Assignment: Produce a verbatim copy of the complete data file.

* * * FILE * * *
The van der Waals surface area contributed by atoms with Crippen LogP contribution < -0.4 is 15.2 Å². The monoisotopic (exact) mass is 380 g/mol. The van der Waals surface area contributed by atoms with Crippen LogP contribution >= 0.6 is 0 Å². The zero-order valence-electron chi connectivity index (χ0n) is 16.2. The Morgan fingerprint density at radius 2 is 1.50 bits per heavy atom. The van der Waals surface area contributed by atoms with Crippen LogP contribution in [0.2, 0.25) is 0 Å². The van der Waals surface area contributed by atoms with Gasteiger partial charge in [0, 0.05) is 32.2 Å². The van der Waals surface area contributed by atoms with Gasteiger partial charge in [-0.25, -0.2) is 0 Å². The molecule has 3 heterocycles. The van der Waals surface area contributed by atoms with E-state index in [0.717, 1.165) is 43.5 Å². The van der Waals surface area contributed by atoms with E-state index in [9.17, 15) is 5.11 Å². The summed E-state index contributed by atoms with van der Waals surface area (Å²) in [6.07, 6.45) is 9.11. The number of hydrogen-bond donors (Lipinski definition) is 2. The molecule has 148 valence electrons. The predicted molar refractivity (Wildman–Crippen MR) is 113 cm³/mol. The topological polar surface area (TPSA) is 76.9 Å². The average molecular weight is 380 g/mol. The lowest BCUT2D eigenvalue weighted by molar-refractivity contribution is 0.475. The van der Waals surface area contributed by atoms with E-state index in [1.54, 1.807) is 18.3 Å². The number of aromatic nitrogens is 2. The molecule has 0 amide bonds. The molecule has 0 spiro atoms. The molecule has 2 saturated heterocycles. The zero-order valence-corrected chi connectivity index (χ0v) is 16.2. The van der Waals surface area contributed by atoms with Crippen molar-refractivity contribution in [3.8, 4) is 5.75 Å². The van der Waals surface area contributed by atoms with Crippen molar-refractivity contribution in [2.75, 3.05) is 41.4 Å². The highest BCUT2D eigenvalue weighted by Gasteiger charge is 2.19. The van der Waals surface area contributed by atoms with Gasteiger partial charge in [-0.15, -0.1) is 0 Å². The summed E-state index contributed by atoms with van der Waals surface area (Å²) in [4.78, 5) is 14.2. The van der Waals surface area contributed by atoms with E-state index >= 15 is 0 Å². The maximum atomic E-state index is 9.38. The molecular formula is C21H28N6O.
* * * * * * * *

The van der Waals surface area contributed by atoms with Crippen LogP contribution < -0.4 is 15.2 Å². The monoisotopic (exact) mass is 380 g/mol. The van der Waals surface area contributed by atoms with Crippen LogP contribution >= 0.6 is 0 Å². The zero-order valence-electron chi connectivity index (χ0n) is 16.2. The Morgan fingerprint density at radius 2 is 1.50 bits per heavy atom. The van der Waals surface area contributed by atoms with Crippen LogP contribution in [0.2, 0.25) is 0 Å². The van der Waals surface area contributed by atoms with Gasteiger partial charge in [0, 0.05) is 32.2 Å². The van der Waals surface area contributed by atoms with Gasteiger partial charge in [-0.25, -0.2) is 0 Å². The molecule has 3 heterocycles. The van der Waals surface area contributed by atoms with E-state index in [0.717, 1.165) is 43.5 Å². The van der Waals surface area contributed by atoms with E-state index in [9.17, 15) is 5.11 Å². The summed E-state index contributed by atoms with van der Waals surface area (Å²) in [6.07, 6.45) is 9.11. The number of hydrogen-bond donors (Lipinski definition) is 2. The molecule has 148 valence electrons. The predicted molar refractivity (Wildman–Crippen MR) is 113 cm³/mol. The topological polar surface area (TPSA) is 76.9 Å². The average molecular weight is 380 g/mol. The lowest BCUT2D eigenvalue weighted by molar-refractivity contribution is 0.475. The van der Waals surface area contributed by atoms with E-state index in [1.54, 1.807) is 18.3 Å². The number of aromatic nitrogens is 2. The molecule has 0 amide bonds. The molecule has 0 spiro atoms. The molecule has 2 saturated heterocycles. The zero-order valence-corrected chi connectivity index (χ0v) is 16.2. The van der Waals surface area contributed by atoms with Crippen molar-refractivity contribution in [3.8, 4) is 5.75 Å². The van der Waals surface area contributed by atoms with Crippen molar-refractivity contribution in [2.75, 3.05) is 41.4 Å². The highest BCUT2D eigenvalue weighted by Gasteiger charge is 2.19. The van der Waals surface area contributed by atoms with Gasteiger partial charge in [-0.15, -0.1) is 0 Å². The summed E-state index contributed by atoms with van der Waals surface area (Å²) in [4.78, 5) is 14.2. The van der Waals surface area contributed by atoms with E-state index >= 15 is 0 Å². The maximum atomic E-state index is 9.38. The molecular formula is C21H28N6O.